The International Monetary Fund (IMF) has announced a fresh issue of $650 billion Special Drawing Rights (SDRs) in August which would be distributed among member countries in proportion to their IMF quotas. This amount is less than what had been demanded by many, which was a trillion dollars, but it does represent a small temporary comfort for the heavily indebted Third World countries.
Almost all of this will go into the pockets of private financial institutions who are the creditors of the heavily indebted Third World countries, but within the system as it exists, this represents a relief for these countries.
The paltriness of the relief, however, arises from the fact that the distribution of SDRs is in accordance with quotas, which means that the bulk of it goes to the advanced countries, and only a tiny amount to the Third World.
Of the 190 member countries of the IMF, 55 rich countries will get $375 billion while 135 relatively poorer countries will get only $275 billion. And of the latter, 29 “low income” countries will get only $27 billion, even though, according to IMF’s own calculations, these countries require $450 billion of external resources over the next five years.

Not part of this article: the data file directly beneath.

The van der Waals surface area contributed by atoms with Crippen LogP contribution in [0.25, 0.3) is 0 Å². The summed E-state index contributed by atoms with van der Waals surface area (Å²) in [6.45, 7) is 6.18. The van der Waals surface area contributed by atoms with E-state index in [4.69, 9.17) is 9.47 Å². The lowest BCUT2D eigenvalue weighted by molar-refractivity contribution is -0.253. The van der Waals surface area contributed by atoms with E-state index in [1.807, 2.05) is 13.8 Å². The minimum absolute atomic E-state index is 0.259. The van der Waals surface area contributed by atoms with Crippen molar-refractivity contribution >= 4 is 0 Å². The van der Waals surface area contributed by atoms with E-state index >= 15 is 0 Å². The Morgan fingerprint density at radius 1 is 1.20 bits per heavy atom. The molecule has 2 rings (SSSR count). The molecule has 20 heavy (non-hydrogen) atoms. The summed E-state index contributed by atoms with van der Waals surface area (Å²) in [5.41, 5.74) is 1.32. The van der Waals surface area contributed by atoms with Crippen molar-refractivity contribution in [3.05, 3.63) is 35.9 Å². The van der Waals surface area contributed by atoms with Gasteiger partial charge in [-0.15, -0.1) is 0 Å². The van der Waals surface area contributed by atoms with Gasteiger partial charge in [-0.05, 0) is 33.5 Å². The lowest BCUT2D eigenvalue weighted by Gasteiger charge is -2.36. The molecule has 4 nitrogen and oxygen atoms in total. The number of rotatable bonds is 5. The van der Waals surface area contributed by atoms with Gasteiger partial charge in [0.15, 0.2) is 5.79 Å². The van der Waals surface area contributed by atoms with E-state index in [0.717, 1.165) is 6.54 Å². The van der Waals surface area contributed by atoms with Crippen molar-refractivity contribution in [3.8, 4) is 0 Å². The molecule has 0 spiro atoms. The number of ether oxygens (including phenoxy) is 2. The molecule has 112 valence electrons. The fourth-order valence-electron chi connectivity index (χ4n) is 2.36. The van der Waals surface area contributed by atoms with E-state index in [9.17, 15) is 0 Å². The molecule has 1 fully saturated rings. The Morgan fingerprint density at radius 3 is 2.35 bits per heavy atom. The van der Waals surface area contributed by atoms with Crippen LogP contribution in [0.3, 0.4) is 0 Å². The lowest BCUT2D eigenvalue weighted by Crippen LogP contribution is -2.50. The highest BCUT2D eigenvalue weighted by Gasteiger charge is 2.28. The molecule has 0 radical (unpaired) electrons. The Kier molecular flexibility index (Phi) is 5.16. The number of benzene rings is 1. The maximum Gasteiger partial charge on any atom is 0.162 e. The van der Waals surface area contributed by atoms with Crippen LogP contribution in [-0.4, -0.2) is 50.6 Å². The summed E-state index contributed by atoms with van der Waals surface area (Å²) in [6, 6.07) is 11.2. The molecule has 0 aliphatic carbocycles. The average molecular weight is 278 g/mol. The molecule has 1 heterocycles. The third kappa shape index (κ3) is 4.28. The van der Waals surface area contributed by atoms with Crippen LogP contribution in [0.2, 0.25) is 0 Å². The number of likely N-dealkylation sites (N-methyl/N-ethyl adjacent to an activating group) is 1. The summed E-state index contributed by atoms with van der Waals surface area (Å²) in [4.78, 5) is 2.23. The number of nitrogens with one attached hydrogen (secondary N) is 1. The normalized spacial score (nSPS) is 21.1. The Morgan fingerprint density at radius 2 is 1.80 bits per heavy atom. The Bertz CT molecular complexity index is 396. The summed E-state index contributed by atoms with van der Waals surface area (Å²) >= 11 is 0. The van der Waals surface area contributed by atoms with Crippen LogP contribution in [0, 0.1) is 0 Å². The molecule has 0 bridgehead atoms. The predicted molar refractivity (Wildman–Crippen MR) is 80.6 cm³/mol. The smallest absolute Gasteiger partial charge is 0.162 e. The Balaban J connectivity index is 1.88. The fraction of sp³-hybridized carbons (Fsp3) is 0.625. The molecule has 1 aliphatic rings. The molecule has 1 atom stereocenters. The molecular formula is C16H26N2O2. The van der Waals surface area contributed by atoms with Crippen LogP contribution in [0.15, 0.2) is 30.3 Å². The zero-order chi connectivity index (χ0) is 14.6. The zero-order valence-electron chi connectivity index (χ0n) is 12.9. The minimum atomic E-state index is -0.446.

There have been suggestions that the rich countries should give their share of SDRs to the poorer countries. They do not require these resources and can borrow easily if necessary. Besides, the strength of their currencies prevents them from getting into external debt traps. The rich countries, however, insist that they should be paid an interest for doing so, even though the SDRs themselves, not being a loan but just an addition to foreign exchange reserves, do not carry any interest rates.